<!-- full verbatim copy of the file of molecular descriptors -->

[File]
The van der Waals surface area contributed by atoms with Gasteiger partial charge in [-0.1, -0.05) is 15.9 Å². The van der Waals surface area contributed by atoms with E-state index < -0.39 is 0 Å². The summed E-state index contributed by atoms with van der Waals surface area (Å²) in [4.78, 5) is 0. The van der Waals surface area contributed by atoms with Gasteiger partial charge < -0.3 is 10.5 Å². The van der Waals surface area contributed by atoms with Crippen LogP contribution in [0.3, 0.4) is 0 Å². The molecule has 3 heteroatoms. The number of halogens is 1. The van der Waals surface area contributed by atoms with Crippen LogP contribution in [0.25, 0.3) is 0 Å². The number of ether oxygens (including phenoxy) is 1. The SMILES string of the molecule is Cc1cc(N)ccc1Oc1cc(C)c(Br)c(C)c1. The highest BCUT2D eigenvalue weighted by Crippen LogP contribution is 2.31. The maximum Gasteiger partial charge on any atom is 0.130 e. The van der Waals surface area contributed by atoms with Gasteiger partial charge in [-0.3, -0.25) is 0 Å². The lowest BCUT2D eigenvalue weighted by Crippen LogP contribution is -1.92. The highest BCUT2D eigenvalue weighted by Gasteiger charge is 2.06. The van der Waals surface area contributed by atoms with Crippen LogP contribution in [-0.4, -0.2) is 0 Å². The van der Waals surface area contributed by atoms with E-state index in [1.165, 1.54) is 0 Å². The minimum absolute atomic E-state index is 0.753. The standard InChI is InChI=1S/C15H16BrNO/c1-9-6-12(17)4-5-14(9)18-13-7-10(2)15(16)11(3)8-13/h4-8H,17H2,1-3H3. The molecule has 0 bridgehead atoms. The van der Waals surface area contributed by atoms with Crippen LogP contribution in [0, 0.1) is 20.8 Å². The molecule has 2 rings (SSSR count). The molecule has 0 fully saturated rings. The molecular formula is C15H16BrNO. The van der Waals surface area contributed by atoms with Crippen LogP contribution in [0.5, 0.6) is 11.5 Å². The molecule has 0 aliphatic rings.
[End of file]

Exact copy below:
The van der Waals surface area contributed by atoms with Gasteiger partial charge in [-0.1, -0.05) is 15.9 Å². The van der Waals surface area contributed by atoms with E-state index < -0.39 is 0 Å². The summed E-state index contributed by atoms with van der Waals surface area (Å²) in [4.78, 5) is 0. The van der Waals surface area contributed by atoms with Gasteiger partial charge < -0.3 is 10.5 Å². The van der Waals surface area contributed by atoms with Crippen LogP contribution in [0.3, 0.4) is 0 Å². The molecule has 3 heteroatoms. The number of halogens is 1. The van der Waals surface area contributed by atoms with Crippen LogP contribution in [0.25, 0.3) is 0 Å². The number of ether oxygens (including phenoxy) is 1. The SMILES string of the molecule is Cc1cc(N)ccc1Oc1cc(C)c(Br)c(C)c1. The highest BCUT2D eigenvalue weighted by Crippen LogP contribution is 2.31. The maximum Gasteiger partial charge on any atom is 0.130 e. The van der Waals surface area contributed by atoms with Gasteiger partial charge in [-0.3, -0.25) is 0 Å². The lowest BCUT2D eigenvalue weighted by Crippen LogP contribution is -1.92. The highest BCUT2D eigenvalue weighted by Gasteiger charge is 2.06. The van der Waals surface area contributed by atoms with Crippen LogP contribution in [-0.4, -0.2) is 0 Å². The van der Waals surface area contributed by atoms with E-state index in [1.165, 1.54) is 0 Å². The minimum absolute atomic E-state index is 0.753. The standard InChI is InChI=1S/C15H16BrNO/c1-9-6-12(17)4-5-14(9)18-13-7-10(2)15(16)11(3)8-13/h4-8H,17H2,1-3H3. The molecule has 0 bridgehead atoms. The van der Waals surface area contributed by atoms with Crippen LogP contribution in [0, 0.1) is 20.8 Å². The molecule has 2 rings (SSSR count). The molecule has 0 fully saturated rings. The molecular formula is C15H16BrNO. The van der Waals surface area contributed by atoms with Crippen LogP contribution in [0.5, 0.6) is 11.5 Å². The molecule has 0 aliphatic rings.